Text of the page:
A changing environment

Chief Executive of the Northern Ireland Environment Agency (NIEA), David Small, outlines the challenges and opportunities for the Agency in times of change.

In the absence of an Executive budget and no clear guidance on the final outcomes of Brexit, Small admits that his Agency, now operating within the Department of Agriculture, Environment and Rural Affairs (DAERA), is being stretched in terms of resource and manpower.

Describing the staffing and budgetary position as “difficult”, he says: “We are expecting further pressures in the next couple of years. The Agency was already responding and is dealing with the Voluntary Exit Scheme, which culminated in a loss of around 80 staff, individuals who had scientific and technical experience. This loss has impacted on our goals and our activities to achieve those goals and we expect further budgetary pressures going forward.

“At this point, the scale of those pressures is not clear, nor what impact they might have on programme spend, grant spend or indeed staffing, but I’m lucky to have passionate and dedicated staff who are committed to the primary goal of the Agency of protecting and improving the environment.”

NIEA is comprised of two divisions: the Natural Environment Division and the Resource Efficiency Division. The regulation of waste, water and industry are handled by the latter, while the Natural Environment Division handles the designation and protection of habitats and species.

The Agency, through the Natural Environment Division, also manages an extensive estate of country parks and nature reserves through which it promotes access to the countryside, understanding of the environment and contributes to health and well-being.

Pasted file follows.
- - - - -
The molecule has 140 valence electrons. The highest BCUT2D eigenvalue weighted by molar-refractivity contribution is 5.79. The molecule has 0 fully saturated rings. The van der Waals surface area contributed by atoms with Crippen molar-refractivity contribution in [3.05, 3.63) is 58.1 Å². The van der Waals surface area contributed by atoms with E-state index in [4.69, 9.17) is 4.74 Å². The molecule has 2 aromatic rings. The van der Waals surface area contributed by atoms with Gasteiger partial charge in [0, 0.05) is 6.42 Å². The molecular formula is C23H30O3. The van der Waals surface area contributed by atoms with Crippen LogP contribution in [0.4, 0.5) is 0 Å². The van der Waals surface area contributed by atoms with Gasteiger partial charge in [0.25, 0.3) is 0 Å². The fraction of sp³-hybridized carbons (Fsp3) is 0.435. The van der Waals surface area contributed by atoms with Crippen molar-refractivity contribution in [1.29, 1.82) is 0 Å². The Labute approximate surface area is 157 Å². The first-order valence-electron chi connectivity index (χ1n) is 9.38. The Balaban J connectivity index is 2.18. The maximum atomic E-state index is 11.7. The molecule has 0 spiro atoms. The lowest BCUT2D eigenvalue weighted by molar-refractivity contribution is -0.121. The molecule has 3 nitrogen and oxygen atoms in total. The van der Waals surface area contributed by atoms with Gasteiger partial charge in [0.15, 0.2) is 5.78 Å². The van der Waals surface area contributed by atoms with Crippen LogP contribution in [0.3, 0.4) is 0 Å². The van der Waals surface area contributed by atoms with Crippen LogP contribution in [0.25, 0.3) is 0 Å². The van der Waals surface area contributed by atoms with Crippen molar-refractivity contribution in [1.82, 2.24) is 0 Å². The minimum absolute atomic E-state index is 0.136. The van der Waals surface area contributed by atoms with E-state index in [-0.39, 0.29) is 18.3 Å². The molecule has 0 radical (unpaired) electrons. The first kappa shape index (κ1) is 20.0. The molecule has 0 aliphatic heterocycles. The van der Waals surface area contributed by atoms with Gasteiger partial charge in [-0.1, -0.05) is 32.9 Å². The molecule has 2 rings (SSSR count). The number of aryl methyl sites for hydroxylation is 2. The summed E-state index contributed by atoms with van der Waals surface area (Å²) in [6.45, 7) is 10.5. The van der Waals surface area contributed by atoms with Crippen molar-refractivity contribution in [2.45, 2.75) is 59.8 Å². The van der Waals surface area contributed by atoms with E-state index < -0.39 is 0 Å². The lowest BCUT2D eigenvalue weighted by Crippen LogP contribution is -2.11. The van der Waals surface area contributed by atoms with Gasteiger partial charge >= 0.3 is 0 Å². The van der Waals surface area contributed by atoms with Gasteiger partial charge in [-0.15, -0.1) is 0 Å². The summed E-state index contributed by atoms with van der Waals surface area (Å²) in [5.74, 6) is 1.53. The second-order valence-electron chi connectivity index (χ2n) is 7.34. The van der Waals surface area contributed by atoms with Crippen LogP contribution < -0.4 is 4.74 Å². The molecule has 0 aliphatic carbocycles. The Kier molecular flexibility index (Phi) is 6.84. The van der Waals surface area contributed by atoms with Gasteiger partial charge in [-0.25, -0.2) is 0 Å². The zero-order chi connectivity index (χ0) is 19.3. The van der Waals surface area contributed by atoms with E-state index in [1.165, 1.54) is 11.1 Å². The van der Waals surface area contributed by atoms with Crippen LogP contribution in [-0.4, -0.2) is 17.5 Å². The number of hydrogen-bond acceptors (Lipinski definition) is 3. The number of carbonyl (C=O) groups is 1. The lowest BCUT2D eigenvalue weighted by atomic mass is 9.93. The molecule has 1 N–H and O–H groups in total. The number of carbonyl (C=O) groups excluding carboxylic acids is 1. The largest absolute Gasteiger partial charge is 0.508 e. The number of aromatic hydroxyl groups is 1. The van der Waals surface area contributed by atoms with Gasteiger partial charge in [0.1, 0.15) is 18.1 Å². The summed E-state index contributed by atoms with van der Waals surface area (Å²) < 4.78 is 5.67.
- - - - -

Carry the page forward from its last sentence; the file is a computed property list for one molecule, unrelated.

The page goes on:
Small also leads the Environment Marine and Fisheries group within the Department. The extension of DAERA’s remit to include both environment and agriculture opened the door for greater collaboration and governance across the Department’s responsibilities.

In its role of policing the environment, the key goals of the Agency centre around:

  • environmental regulation including waste;
  • water quality; and
  • wider habitat.

Environmental regulation

As a regulatory body, the Agency seeks to safeguard the quality of the environment through effective regulation. It has put a key focus on waste – both managing and controlling waste within the system, and tackling waste crime.

“Waste crime, as is the case in many of the UK’s regions and the Republic of Ireland, continues to be a major issue because the financial incentive is very significant. Within the system, we regulate operators and transporters through authorisations, permits and consents. Where environmental crime or illegal dumping is discovered, we move to enforce the law and seek prosecutions.”

Since 2002, the Agency has achieved over 600 convictions through the courts in relation to waste crimes. Small points out that significant resource and effort is dedicated to taking a case from an initial report to the Agency through to court conviction.

“I would like to see us build further our support, guidance and information offering with the wider industry.”

For this reason, he outlines ambitions for a stronger focus within the Agency on disruption and prevention. “This is already something that we are working on, aiming to stop the crime at the earliest possible stage. The Mobuoy case which is currently going through the courts (1.165 m3 of waste illegally landfilled close to the river Faughan, Derry) is an example of just how significant waste crime can be and we would like to turn our focus to prevention to try and avoid anything like that ever happening again.”


Between 2011 and 2015 the Agency recorded a 25 per cent drop in water pollution incidents. While some of this reduction has been attributed to enforcement, there has also been an increasing emphasis on greater collaboration with the farming and wider industry. “The number of incidents being reduced is pleasing. We have also recently agreed a memorandum of understanding with the Ulster Farmers Union (UFU) that aims to deliver improved environmental outcomes. This will hopefully strengthen relationships with the UFU and the industry and give greater confidence to farmers to engage with the agency on key issues for information and guidance.